‘Pork industry must redefine market opportunities’
Following the recent listeriosis outbreak in South Africa, one of the biggest challenges for the pork industry will be to restore relationships along the entire value chain, including with government. This was according to Johann Kotzé, CEO of the South African Pork Producers’ Organisation (SAPPO).
“Our biggest asset is the health of our herds, and the entire industry must have the common goal of protecting that health,” he said.
Kotzé also emphasised the important role information would play in the future. However, data had to be turned into market intelligence, and access to this information was also dependent on relationships of trust. Thus, an open system in which sharing of information was a key element meant that a stronger value chain would be created, he said. This was necessary to enable the local industry to benchmark itself against producers in the EU, for example, that exported pork to South Africa.
In the coming year, consumer prices would largely be influenced by grain prices, along with the price at which pork could be imported.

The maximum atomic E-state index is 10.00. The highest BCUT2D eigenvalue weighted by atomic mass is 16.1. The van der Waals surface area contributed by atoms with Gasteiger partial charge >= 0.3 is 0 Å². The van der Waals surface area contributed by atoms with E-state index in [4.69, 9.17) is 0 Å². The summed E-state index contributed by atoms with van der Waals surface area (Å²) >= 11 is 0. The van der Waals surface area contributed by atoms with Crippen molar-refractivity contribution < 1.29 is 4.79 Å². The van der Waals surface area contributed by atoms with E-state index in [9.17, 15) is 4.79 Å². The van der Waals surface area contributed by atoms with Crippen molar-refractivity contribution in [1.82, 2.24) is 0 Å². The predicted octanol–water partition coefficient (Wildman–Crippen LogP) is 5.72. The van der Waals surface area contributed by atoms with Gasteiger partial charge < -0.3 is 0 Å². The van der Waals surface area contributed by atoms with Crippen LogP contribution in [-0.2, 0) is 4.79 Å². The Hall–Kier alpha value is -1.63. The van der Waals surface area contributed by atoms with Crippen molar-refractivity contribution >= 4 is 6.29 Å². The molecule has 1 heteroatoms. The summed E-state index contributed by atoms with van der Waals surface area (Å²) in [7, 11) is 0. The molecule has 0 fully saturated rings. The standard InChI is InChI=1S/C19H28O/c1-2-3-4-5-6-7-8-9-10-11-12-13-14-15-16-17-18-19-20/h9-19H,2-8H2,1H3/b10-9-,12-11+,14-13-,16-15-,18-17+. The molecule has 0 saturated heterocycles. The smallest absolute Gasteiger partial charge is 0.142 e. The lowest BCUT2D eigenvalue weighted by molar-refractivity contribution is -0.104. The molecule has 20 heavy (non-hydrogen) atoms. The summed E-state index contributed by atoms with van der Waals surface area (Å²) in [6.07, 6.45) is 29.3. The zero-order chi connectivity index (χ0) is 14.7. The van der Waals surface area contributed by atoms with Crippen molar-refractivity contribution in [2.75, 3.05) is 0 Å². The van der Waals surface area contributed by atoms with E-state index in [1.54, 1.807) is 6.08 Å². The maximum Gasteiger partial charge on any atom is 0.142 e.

“We cannot sell product at R30/kg when one can import quality, precision-cut pork from Germany for R26/kg,” Kotzé said.
In addition, market opportunities had to be redefined, he said. “Market [share] is not about the living standards measure (LSM) anymore, but about affordability. [But] affordability does not mean ‘cheap’,” he said. In this regard, Kotzé stressed the importance of having a traceability system in place that was compatible with retailers’ systems.
Other aspects that determined consumer choice were food safety and quality. It was also important that consumers were assured that animal welfare was taken seriously, he said.
Kotzé said consumers of all LSM categories increasingly did not have time to cook, and products therefore had to be sold in an easy-to-cook form. Consumers in the lower LSM categories also had to be given the option of buying smaller portions, while still retaining the ease of preparation. – Gerhard Uys
RIGHT: Although consumers want affordable pork products, they also expect these to comply with food safety and quality standards, according to the South African Pork Producers’ Organisation.